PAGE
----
Freedive training is a staple in the big wave community, which is partially why we’ve seen its popularity grow recently. But if you ask a guy like Spencer Ash, it can literally be just as life-saving for the average surfer as well.
Ash, a waterman himself, works in Florida as a user experience designer for a healthcare company providing clinical services to at-risk seniors. While he says his job typically has him working with physicians and nurses primarily, recently he’s been working with R&D projects that interact directly with patients using voice interfaces — like Amazon’s Alexa — to accommodate their potential health challenges with mobile devices. Through this, he began buffing up his skills with Alexa. Meanwhile, as a freediver, Spencer has regularly used Apnea tables while out of the water as part of his training. And this is where his ingenuity took over: “I realized that there was an opportunity to develop a voice user interface that allowed freedivers to train as though they had a coach guiding them through their exercises – without the need to touch a device or make any selections,” he says.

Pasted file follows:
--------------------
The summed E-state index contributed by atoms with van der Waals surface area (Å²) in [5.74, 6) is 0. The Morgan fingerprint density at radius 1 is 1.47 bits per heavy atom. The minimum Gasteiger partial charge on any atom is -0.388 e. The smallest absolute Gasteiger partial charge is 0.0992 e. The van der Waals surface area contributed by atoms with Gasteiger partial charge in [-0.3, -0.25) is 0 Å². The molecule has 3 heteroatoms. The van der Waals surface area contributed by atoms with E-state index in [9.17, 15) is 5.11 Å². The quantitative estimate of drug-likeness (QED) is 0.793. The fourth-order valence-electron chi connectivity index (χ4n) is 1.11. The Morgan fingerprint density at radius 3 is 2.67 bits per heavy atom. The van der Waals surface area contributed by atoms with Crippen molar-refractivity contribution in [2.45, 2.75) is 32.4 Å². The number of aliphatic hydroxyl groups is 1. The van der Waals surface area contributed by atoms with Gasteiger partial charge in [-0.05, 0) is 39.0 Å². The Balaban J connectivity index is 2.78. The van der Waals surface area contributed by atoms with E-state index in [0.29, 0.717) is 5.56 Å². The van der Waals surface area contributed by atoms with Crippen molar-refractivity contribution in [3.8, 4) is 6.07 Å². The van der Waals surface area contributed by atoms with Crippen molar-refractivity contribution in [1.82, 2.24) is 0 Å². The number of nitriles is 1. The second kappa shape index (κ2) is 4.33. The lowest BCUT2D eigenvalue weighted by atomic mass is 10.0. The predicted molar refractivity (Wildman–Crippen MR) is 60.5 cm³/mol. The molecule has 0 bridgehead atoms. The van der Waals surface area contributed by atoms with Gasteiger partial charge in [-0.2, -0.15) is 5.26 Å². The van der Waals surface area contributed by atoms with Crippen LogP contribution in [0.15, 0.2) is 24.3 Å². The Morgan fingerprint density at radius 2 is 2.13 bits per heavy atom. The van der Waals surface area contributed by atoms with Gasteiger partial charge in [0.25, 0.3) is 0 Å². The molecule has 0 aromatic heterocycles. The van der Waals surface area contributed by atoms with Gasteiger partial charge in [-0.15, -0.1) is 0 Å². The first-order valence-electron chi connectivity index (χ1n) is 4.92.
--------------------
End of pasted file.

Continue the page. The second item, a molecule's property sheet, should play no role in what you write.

Voila, the Freedive Training app was born as the world’s first AI breath hold coach for watermen with an AI coach named Shell. Shell, he says, can tell users when to breathe and when to hold their breath, all while providing encouragement and positive feedback.
“The toughest thing in pulling this all together was designing the interaction flows between the user and the skill, which required a lot of testing to get it right,” he explains. “For this, I conducted a lot of user tests with the initial prototypes where I pretty much asked my freediving friends to try it out and made changes based on their feedback.”
Should Shell and the Freedive Training app gain some popularity and use on Amazon’s Echo, Ash says he’ll look to launch other versions of the program on other voice platforms.
You can find the Freedive Training App online here.